Home Languages

Excerpt from Chapter 21

Meaning Quicksand


To all the language curmudgeons out there who insist that people ought to speak more logically, I say, be careful what you wish for. You go on about the "logical" mismatch between "everyone" and "their" in perfectly normal sounding sentences like "Everyone clapped their hands." You argue that phrases like "very unique" and "sufficiently enough" don't make logical sense. You harp on "hopefully" and "literally" and "the reason is because," all the while calling logic to your side to defend your righteous anger. Before you judge me as some kind of "anything goes" language heathen, let me just say that I'm not against usage standards. I don't violate them when I want to sound like an educated person, for the same reason I don't wear a bikini to a funeral when I want to look like a respectful person. There are social conventions for the way we do lots of things, and it is to everyone's benefit to be familiar with them. But logic ain't got nothin' to do with it.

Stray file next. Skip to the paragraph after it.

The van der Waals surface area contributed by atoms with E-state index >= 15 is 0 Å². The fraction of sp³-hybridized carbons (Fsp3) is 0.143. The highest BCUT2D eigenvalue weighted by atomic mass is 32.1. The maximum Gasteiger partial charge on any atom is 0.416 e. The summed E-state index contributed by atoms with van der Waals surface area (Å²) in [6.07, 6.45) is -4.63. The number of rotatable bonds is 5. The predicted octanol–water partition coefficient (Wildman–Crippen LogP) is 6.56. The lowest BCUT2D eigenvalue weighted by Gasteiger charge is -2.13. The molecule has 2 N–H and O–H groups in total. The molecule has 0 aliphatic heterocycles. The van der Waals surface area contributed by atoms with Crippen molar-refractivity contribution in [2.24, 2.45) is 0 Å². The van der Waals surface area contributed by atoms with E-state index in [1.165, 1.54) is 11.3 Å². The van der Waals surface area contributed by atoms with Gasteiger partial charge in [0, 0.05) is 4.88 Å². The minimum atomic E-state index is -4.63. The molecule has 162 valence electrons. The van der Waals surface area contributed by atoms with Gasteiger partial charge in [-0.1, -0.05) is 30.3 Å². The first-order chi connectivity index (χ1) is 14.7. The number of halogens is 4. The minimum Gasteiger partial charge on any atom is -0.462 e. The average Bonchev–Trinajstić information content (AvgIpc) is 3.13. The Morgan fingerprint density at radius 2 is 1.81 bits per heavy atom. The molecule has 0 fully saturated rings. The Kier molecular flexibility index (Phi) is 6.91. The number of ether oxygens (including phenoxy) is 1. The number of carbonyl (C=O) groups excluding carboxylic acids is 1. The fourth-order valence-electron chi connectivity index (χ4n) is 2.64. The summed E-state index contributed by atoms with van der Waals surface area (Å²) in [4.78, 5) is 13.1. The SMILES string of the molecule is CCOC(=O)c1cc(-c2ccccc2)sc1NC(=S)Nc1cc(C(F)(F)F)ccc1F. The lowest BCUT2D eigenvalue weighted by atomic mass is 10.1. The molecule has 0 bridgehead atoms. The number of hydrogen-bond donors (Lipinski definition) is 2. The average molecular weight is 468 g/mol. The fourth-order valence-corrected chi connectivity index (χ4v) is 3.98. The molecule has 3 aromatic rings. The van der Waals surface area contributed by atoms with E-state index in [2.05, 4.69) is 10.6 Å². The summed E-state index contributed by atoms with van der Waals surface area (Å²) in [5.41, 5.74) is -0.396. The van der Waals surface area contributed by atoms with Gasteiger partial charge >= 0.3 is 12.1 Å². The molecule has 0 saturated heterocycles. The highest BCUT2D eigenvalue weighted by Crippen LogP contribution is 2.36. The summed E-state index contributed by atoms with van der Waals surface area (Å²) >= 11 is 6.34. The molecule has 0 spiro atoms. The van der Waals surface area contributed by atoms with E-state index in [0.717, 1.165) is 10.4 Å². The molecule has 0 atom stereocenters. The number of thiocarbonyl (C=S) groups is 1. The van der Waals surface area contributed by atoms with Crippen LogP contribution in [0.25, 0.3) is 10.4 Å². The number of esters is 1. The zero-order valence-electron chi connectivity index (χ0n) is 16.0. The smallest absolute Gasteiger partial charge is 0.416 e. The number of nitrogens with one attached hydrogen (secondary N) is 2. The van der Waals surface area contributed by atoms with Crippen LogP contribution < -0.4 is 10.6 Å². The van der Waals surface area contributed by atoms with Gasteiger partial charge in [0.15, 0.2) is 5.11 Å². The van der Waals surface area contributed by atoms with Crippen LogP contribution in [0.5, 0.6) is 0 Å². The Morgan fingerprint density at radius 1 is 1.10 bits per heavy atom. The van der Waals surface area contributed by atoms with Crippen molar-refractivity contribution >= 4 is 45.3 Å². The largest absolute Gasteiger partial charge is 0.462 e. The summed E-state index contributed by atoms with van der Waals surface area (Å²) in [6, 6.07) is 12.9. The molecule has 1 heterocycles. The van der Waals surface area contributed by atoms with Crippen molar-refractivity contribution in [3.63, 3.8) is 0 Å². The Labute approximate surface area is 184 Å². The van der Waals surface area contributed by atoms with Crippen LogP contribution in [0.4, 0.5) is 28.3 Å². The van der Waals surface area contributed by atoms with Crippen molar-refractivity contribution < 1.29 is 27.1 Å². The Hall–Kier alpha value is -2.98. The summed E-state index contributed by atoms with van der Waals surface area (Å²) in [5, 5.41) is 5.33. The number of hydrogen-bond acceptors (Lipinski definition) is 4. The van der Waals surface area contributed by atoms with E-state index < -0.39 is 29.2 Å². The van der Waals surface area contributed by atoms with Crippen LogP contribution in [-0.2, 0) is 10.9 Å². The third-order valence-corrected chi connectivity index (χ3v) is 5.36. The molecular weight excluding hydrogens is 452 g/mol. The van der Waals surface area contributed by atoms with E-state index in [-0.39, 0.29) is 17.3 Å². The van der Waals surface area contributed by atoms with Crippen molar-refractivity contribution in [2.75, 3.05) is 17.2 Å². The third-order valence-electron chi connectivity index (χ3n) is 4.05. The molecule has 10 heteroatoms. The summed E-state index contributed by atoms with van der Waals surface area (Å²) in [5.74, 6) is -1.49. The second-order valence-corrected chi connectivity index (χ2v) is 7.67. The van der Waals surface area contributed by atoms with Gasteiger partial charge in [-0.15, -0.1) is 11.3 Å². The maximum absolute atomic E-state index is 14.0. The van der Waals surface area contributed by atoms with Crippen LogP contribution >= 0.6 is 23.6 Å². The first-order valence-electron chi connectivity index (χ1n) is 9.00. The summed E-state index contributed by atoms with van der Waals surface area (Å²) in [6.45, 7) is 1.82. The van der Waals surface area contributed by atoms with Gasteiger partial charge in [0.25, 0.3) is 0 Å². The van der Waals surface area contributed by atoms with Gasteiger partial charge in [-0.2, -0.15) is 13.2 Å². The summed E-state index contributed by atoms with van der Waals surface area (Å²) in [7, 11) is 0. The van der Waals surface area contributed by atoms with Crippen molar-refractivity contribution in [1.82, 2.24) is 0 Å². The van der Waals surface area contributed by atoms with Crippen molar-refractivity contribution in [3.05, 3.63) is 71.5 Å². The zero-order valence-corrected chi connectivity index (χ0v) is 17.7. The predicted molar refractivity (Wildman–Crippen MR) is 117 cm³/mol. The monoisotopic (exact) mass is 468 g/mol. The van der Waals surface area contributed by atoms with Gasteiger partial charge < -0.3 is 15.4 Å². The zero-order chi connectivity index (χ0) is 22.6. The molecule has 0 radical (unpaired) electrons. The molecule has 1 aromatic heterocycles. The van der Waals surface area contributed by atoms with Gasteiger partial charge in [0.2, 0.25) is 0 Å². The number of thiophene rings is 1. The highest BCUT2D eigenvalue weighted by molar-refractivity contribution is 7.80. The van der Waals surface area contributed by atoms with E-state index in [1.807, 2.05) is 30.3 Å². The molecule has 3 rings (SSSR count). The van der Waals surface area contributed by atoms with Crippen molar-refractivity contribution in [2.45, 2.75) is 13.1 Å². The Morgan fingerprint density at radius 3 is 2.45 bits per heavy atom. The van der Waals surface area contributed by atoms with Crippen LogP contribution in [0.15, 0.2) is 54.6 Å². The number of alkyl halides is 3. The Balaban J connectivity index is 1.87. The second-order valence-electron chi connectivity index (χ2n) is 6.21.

And oh, how grateful I am. Do you know how good we have it, how much easier our speaking lives are made by the fact that language and logic part ways? Consider the word "and." Why, you barely have to know what you mean when you say it! When you say you “like ham and eggs” do you have to specify whether you like each of those things as evaluated on its own merits separately or whether you like them served together as an entrée? No. You just lazily throw out your "and" and let context do the rest of the work for you. When you say you “woke up and ate breakfast” do you mean that you woke up first and then ate breakfast? Or did you do the two things simultaneously? Or, maybe your breakfast was asleep, so you woke it up and then ate it. Pshaw, you say. You know what I mean. Perhaps I do, says the Lojbanist. Perhaps I don’t.
Designed by Alex: a mad dreamer and big fan